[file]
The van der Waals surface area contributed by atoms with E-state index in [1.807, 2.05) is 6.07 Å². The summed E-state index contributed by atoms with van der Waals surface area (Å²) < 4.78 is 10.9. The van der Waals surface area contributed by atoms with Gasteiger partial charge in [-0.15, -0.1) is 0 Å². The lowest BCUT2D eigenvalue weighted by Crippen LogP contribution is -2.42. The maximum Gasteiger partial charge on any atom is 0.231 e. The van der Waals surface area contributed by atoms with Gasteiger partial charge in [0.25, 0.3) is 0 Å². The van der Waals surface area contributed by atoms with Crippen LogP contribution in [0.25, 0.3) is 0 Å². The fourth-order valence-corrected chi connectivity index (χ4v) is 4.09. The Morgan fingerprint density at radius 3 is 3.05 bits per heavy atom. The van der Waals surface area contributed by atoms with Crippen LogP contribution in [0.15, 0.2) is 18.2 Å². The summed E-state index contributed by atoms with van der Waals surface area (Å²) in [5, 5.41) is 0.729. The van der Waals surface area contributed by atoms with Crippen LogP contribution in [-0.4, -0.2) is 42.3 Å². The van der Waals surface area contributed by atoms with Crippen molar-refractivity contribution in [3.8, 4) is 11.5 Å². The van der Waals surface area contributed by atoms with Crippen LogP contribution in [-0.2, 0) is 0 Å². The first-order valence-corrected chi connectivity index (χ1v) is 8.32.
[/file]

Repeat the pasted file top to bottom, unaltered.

The van der Waals surface area contributed by atoms with E-state index in [1.807, 2.05) is 6.07 Å². The summed E-state index contributed by atoms with van der Waals surface area (Å²) < 4.78 is 10.9. The van der Waals surface area contributed by atoms with Gasteiger partial charge in [-0.15, -0.1) is 0 Å². The lowest BCUT2D eigenvalue weighted by Crippen LogP contribution is -2.42. The maximum Gasteiger partial charge on any atom is 0.231 e. The van der Waals surface area contributed by atoms with Gasteiger partial charge in [0.25, 0.3) is 0 Å². The van der Waals surface area contributed by atoms with Crippen LogP contribution in [0.25, 0.3) is 0 Å². The fourth-order valence-corrected chi connectivity index (χ4v) is 4.09. The Morgan fingerprint density at radius 3 is 3.05 bits per heavy atom. The van der Waals surface area contributed by atoms with Crippen LogP contribution in [0.15, 0.2) is 18.2 Å². The summed E-state index contributed by atoms with van der Waals surface area (Å²) in [5, 5.41) is 0.729. The van der Waals surface area contributed by atoms with Crippen LogP contribution in [-0.4, -0.2) is 42.3 Å². The van der Waals surface area contributed by atoms with Crippen molar-refractivity contribution in [3.8, 4) is 11.5 Å². The van der Waals surface area contributed by atoms with Crippen LogP contribution in [-0.2, 0) is 0 Å². The first-order valence-corrected chi connectivity index (χ1v) is 8.32.